The Social Security Act requires that a state plan must, among other things, provide that it shall be in effect in all political subdivisions of the State and, if administered by such subdivisions, be mandatory upon them; must provide for financial participation by the State; and must provide for the establishment or designation of a single state agency to administer the plan, or alternately, for the establishment

[126 NJSuper Page 525]

or designation of a single state agency to supervise the administration of the plan. 42 U.S.C.A. § 302(a)(1-5); and see 42 U.S.C.A. §§ 1202(a), 1352(a), 1396a(a)(1) et seq. See also 45 CFR 205.100(a)(2).

The same section of the Social Security Act contains the mandate that a state plan must

HEW has interpreted this statutory requirement to mean that a state must provide, as part of its "state plan," that

A plan of compensation for all classes of positions will be established and maintained on a current basis. The plan will include salary rates adjusted to the responsibility and difficulty of the work and will take into account the prevailing compensation for comparable positions in the recruiting areas and in other agencies of the government and other relevant factors. It will provide for salary advancement for full-time permanent employees based upon quality and length of service and for other salary adjustments. [42 CFR 70.8(a); emphasis supplied].

It is argued that the provision in the Social Security Act enjoining HEW from exercising authority concerning salary determinations confirms the unions' contention and that of the county boards that the state agency was never intended to be other than a mere conduit of federal welfare funds, and that it should have no viable role in the wage determinations of the county board. But it is not our function to reconcile the apparent incongruity between the grant of authority contained in the federal statute and the directive which purports to implement it. The regulation which HEW has promulgated pursuant to the statute and that agency's interpretation of its own regulation constitute a mandate which the state agency may not ignore.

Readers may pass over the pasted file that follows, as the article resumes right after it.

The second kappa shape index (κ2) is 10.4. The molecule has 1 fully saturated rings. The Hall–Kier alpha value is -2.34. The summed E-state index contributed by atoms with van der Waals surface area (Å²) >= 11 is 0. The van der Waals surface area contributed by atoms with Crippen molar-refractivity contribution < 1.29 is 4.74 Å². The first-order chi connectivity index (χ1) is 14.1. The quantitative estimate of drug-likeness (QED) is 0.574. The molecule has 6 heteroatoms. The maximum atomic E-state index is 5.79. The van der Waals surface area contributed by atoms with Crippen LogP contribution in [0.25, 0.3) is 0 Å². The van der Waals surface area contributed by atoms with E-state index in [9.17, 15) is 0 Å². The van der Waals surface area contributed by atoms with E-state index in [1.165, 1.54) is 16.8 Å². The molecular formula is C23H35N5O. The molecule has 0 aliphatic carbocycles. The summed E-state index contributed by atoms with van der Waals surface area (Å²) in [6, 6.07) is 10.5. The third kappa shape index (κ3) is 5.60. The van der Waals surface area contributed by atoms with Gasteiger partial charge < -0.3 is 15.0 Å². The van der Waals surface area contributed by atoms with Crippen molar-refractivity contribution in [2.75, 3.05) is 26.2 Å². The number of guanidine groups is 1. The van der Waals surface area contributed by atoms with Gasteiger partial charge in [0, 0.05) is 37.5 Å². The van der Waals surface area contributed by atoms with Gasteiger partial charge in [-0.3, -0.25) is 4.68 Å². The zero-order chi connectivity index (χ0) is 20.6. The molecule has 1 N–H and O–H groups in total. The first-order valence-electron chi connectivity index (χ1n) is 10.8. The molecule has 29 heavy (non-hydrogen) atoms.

[126 NJSuper Page 526]

In this connection we note that the regulation is one of many years standing. As a practical matter, the state agency has no alternative to compliance with the federal regulation strictly in accordance with its terms. Otherwise the State's share of federal assistance may be jeopardized for failure of the state plan to comply with federal requirements. Hausman v. Dept. of Institutions and Agencies, 124 N.J. Super. 139 (App. Div. 1974), aff'd 64 N.J. 202 (1974).

In specifically referring to the New Jersey agency's function in administering federal public assistance programs at the county level, HEW has informed the state agency that it is responsible for all program aspects and for all funds expended, whether they originate from federal, state or local funds. Although the state agency may leave matters of local compensation to local government control, it has authority to retain control of the local compensation plans when it so elects. See 45 CFR 205.100(a)(2). HEW insists that whatever choice the State makes with respect to administering local compensation plans, the State remains responsible to the Federal Government, a relationship that the local government or political subdivision may not abrogate.

It is against this backdrop of federal legislation that we consider this State's action to implement the Federal Social Security program and the administrative procedures taken to effectuate it. The State's principal reliance in support of its claim to the right to control salaries at the local level is upon N.J.S.A. 44:7-6. This statute was adopted in 1936 shortly after the inception of the original Federal Old Age Assistance Program. Among other things, it provided:

Said division [later the Commissioner of Institutions and Agencies] shall, in co-operation and association with the Civil Service Commission, require adequate personnel standards for all county welfare boards, as county bureaus of old age assistance, in the manner following: The division shall, by appropriate rule and regulation, establish and maintain standards appropriate to a modern personnel system on a merit basis for all positions and for the application of correct business principles in the creation and abolition of positions, the classification of authorized positions on the basis

[126 NJSuper Page 527]

of the duties and responsibilities of the incumbents, the development, adoption and the administration of equitable compensation schedules for each class of positions, the selection, certification, appointment, regulation and tenure of persons holding such positions, and such other standards for a merit system of personnel administration as may lawfully be required by the Federal Social Security Board for approval of a State public-assistance plan. * * * All rules and regulations made by the State division under this chapter shall be binding upon the county welfare boards, as county bureaus of old age assistance. [Emphasis supplied]